Heritage Hunting

Mike Dwyer

Mike Dwyer is a former writer and contributor at Ordinary Times.

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8 Responses

  1. Chris says:

    I’ve spent a great deal of my life in the woods as well — my second monitor at work, when it’s not in use, scrolls through photos of the Cumberland Plateau, the Stone Door Trail, the Hiwassee River, the Duck River, and other remote places from back home, to keep me sane in this damn city — but I’ve never, not once that I can recall, wanted to kill something out there. It’s a mindset I just can’t wrap my mind around.

    Thinking about it, other than insects, I can only think of one thing I’ve ever killed in the woods, a water moccasin that was determined to fight it out for the right to sit in a canoe on the aformentioned Duck. And I felt bad about killing that damned thing for a long, long time. And unlike the squirrels, which never do more than bark at me, that damn snake was actually trying to hurt me.Report

    • Mike Dwyer in reply to Chris says:

      Chris – it’s certainly not for everyone. I was raised with it and I learned a long time ago that you just can’t explain it to people.Report

  2. James Hanley says:

    I went to Heritage High School, so your headline instantly evoked some weird Columbine-like associations.

    I’m not a hunter myself, but I’m not at all opposed to it, so I enjoy reading about how you experience it.Report

  3. Miss Mary says:

    That is so funny, I just finished writing something that reads a lot like this. Although, the content is completely different.

    This is really well written, Mike. Thanks for sharing. I don’t like the murder piece, but I’m happy that you ate it, I guess.Report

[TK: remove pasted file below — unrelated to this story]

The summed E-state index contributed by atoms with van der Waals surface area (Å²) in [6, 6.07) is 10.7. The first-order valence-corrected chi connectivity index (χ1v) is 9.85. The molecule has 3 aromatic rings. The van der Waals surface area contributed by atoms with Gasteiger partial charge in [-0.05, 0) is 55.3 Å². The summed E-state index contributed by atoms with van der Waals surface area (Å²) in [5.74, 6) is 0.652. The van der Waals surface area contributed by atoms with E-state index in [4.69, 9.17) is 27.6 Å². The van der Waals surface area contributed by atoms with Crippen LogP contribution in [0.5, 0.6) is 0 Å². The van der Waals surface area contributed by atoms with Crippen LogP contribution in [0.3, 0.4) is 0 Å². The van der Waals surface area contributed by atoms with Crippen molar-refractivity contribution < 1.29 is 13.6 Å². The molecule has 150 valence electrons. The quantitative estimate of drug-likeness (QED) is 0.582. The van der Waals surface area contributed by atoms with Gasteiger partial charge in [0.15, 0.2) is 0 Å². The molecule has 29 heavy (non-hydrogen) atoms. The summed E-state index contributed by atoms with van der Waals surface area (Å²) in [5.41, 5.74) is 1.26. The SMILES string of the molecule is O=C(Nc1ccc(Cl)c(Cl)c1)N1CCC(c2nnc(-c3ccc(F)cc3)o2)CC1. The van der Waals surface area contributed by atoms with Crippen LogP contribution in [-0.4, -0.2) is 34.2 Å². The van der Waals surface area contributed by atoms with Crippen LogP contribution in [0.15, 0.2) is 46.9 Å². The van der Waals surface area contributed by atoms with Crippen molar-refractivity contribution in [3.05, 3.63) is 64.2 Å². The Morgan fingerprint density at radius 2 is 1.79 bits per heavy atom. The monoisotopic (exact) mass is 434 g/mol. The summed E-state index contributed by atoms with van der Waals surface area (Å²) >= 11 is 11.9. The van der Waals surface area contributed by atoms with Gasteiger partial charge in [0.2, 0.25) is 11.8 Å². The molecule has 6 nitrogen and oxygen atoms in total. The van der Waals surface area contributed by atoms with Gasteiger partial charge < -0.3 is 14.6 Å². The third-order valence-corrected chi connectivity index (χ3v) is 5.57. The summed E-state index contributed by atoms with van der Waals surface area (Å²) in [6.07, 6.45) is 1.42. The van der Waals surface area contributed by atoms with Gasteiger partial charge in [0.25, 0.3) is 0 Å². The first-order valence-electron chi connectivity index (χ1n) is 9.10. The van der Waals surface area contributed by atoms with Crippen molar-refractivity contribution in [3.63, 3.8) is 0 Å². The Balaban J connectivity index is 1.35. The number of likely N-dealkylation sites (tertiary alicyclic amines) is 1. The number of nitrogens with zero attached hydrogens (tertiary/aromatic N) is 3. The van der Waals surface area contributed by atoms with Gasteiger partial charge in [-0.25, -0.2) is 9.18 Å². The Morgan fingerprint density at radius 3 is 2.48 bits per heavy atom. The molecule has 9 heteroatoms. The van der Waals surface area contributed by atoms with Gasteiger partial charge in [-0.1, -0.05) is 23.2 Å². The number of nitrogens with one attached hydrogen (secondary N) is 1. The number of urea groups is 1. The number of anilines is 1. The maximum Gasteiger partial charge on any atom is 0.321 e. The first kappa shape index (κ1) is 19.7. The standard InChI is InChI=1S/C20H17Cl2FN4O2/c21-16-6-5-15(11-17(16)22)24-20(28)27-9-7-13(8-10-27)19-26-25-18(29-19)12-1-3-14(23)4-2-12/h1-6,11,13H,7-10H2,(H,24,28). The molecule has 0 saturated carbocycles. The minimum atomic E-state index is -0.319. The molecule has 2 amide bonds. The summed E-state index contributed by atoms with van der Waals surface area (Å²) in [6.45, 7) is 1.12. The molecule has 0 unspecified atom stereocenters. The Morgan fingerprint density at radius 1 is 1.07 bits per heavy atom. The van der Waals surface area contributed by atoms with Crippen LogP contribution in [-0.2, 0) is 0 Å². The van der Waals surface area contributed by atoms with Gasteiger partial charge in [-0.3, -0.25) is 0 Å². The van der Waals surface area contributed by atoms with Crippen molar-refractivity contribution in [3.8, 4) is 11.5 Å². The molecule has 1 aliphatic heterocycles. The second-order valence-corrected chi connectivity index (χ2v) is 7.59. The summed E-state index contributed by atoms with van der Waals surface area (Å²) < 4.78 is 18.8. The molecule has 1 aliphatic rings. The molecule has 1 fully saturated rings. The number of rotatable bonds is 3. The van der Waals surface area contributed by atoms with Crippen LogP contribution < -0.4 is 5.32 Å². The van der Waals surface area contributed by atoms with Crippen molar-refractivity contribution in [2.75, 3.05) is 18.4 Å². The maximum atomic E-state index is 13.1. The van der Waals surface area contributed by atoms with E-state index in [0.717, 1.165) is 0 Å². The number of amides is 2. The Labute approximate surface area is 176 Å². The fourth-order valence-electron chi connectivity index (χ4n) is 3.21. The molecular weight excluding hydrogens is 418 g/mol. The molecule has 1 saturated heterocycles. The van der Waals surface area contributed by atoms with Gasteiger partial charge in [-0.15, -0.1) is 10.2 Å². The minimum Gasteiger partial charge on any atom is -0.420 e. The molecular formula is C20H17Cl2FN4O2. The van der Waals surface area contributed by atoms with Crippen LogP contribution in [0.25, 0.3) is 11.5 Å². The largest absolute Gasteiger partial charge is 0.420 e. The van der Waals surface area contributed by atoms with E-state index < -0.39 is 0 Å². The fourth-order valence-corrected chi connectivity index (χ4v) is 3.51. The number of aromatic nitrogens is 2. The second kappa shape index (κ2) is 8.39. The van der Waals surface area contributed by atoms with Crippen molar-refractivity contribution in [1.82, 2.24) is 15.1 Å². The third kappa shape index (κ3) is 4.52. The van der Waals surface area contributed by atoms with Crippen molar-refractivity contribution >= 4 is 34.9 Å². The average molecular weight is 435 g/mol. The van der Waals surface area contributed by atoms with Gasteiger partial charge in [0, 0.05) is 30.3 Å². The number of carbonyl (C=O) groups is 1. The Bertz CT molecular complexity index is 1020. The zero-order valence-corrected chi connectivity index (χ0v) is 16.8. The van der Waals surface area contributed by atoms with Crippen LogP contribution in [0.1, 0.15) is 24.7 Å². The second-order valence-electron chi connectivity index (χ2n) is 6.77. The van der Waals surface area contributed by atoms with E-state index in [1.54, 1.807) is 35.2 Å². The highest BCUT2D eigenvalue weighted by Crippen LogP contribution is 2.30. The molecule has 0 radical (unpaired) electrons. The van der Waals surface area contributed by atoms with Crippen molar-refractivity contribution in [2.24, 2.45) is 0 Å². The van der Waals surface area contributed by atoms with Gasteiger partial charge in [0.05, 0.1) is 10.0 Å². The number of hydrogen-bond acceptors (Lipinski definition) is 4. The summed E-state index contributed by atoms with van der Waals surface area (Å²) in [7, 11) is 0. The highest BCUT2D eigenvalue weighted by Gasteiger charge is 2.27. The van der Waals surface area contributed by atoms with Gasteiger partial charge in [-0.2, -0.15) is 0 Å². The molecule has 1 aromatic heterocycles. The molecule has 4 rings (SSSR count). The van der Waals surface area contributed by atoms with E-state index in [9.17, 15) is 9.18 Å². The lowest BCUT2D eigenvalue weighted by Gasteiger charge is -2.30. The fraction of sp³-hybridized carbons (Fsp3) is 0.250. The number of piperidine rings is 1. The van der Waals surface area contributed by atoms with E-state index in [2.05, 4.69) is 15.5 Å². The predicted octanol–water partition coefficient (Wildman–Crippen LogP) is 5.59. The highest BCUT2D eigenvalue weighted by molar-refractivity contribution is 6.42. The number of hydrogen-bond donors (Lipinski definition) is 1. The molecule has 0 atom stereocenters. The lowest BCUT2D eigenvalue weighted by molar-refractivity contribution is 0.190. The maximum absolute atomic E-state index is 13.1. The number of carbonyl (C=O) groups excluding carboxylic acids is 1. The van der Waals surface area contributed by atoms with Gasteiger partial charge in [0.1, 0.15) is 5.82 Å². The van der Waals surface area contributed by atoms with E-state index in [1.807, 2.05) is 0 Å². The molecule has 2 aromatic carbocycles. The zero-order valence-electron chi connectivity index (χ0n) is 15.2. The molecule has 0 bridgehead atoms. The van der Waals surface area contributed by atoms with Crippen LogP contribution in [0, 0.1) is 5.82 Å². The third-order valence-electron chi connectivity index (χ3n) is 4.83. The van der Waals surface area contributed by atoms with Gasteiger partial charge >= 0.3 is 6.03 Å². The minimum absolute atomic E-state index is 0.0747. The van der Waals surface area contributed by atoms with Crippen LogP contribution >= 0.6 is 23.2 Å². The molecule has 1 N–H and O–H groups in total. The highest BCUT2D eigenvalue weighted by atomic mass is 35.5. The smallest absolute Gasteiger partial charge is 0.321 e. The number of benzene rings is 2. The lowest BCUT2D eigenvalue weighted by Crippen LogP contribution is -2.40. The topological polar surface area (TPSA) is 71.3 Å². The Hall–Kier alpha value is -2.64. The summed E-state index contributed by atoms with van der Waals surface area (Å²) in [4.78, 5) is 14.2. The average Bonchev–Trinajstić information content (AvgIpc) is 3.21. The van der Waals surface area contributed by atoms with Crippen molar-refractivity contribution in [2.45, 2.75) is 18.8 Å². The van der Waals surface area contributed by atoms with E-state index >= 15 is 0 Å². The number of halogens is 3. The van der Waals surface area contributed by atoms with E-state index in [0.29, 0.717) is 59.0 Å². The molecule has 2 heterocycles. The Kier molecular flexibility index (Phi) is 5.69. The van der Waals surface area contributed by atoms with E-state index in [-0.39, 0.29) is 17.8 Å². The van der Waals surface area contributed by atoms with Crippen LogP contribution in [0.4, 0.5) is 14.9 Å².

4. dexter says:

    When I was growing up all my mama’s people were Okie farmers and for a while their main cash crop was pecans. Squirrels were competitors and my uncles hated them just as much as a lion hated hyenas. I was eighteen before I knew there was a season on the little things. All my kinfolk were good hunters. One of my uncles went out with twelve shells one day and came back with thirteen squirrels. The only thing they hated more than one squirrel was two making babies. And, they go good in all kinds of stews.
    Today I don’t hunt, not because I find something wrong with it, but because I don’t want to have to pay attention in the woods. Sometimes I wonder around with all the grace of a drunk elephant and others I am Buddha sitting on a mountain and listening to the wind.Report

    • Will H. in reply to dexter says:

      Sort of a similar experience here. It was rabbit that I always hunted when I was young.
      These days, I am more of a fisherman (or so I like to tell myself).Report

  5. Kazzy says:


    I’ve never understood hunting as well as I do after reading this piece. I never had qualms with it from a moral perspective, but it was always something I looked at slightly askew, if not fully mocking, as a born-and-raised city boy. I don’t know that I fully get it now, but I think I’m a lot closer to. Great, great piece.Report

  6. damon says:


    Your story reminds mind of bird hunting where I grew up. As others have noted, either you “get it” or you don’t.

    A quick one of mine: I was hunting with my Dad. We were moving west along a talus slope, he, about 40 yards up hill and slightly ahead me , when I heard the “tinkle” of something moving across the rock slope. I turned around and saw the biggest mule deer ever running directly away from me. Silhouetted against the sky, I could see all the points of the antlers. I stood, mouth agape, as I watched him run behind the curve of the slope. When my Dad asked me why I didn’t shoot, I could only respond “Couldn’t”.Report